The present invention is related to inventions disclosed in copending applications Ser. No. 894,479, filed Apr. 7, 1978, now abandoned, and Ser. No. 800,747, filed May 26, 1977, now abandoned, U.S. Pat. No. Re. 29,022, U.S. Pat. No. 4,113,180 and U.S. Pat. No. 3,954,223, and is summarized in the following objects:
First, to provide an irrigation emitter involving an emitter element enclosed in a housing arranged for attachment to a flow line which can be manufactured and assembled at minimal cost.
Second, to provide an irrigation emitter including a housing forming a chamber wherein perforated inlet and outlet walls diverge diametrically from a common apex which retains an end of an elastomeric emitter plate that is angularly movable between contact with the inlet and outlet walls to form with the outlet wall at a predetermined low pressure, a flush flow passage, the emitter plate and outlet wall defining therebetween drip flow passage operable above the flush flow pressure.
Third, to provide an irrigation emitter, as defined in the other objects, in which the housing may include an inlet in coaxial relation with the outlet and the emitter disk may close or nearly close the inlet between irrigation cycles, whereby, on initiation of an irrigation cycle, a slight delay in flush flow occurs to permit an increase in the line supply tube pressure exposed to the inlet; thus increasing the rate of movement of the emitter disk toward drip flow and increasing the number of emitters which may be used on a supply line.
Fourth, to provide an irrigation emitter, as defined in the other objects, wherein the material forming the emitter disk is yieldable to an increase in water pressure to effect a corresponding decrease in the area of the drip channel, thereby to cause approximately uniform drip flow over a range of water pressures.
Fifth, to provide an irrigation emitter, as defined in the other objects, wherein the emitter disk is provided at the discharge end of the drip passage with a deflector to maintain a slow velocity discharge.
FIGS. 1 through 5 illustrate an embodiment of the irrigation emitter, in which:
FIG. 1 is an enlarged longitudinal sectional view thereof taken through 1--1 of FIG. 3, showing the emitter in its pressure free state.
FIG. 2 is a longitudinal sectional view corresponding to FIG. 1, showing the emitter in position for drip flow.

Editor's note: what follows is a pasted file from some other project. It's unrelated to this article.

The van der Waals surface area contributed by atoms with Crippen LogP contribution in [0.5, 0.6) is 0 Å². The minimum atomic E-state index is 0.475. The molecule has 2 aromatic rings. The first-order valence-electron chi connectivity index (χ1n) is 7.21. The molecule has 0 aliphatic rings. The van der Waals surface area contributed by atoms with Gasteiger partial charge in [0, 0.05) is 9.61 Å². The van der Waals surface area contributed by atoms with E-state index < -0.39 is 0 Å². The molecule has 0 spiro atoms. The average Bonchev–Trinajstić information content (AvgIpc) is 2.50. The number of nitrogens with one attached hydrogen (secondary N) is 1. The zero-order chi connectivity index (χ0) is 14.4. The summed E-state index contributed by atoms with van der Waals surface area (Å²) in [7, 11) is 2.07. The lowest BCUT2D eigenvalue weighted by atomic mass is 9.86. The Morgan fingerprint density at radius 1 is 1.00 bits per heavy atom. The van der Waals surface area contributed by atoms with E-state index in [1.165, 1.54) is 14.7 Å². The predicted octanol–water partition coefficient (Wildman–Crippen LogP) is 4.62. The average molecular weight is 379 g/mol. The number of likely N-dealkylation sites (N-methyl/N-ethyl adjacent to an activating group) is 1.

FIG. 3 is a transverse sectional view taken through 3--3 of FIG. 1.
FIG. 4 is an enlarged surface view of the emitter disk.
FIG. 5 is a greatly enlarged fragmentary sectional view taken through 5--5 of FIG. 4.
FIGS. 6 through 11 illustrate another embodiment of the irrigation emitter, in which:
FIG. 6 is an enlarged end view of the housing cap.
FIG. 7 is a longitudinal sectional view taken through 7--7 of FIG. 8, showing by solid lines the emitter in its pressure free state and by broken lines in its drip flow position.
FIG. 9 is a greatly enlarged view of the energy absorbtion cavity and emitter element.
FIG. 10 is an approximately full size fragmentary view of a string of emitters joined together.
FIG. 11 is a greatly enlarged fragmentary sectional view taken through 11--11 of FIG. 10.
Referring to the embodiment shown in FIGS. 1 through 5, this embodiment includes a housing base 1 having a peripheral wall 2 and an essentially flat sloping bottom wall 3. Immediately beyond the raised end of the bottom surface is an exailly extending tab socket 4, and radially inwardly thereof is a depression or cavity 5 which intersects an axial outlet bore 6 centered with respect to the housing base 1.
A housing cap 7 is provided which includes a flange 8, the periphery of which is prepared for sonic wleding or other bonding attachment to the extended surface of the wall 2, and is provided with a semiperipheral guide rib 9 to aid in centering the housing cap 7 with respect to the housing base 1. The housing cap 7 includes a stem 10 having an inlet bore 11. The stem is provided with a retainer flange 12 for attachment in a conventional manner to a supply line 13, shown fragmentarily in FIG. 1. The flange 8 and bottom wall 3 diverge diametrically from the tab socket 4 and form with the wall 2 a chamber 14. The inner end of the inlet bore 11 forms a radially enlarged recess 15 exposed to the chamber 14.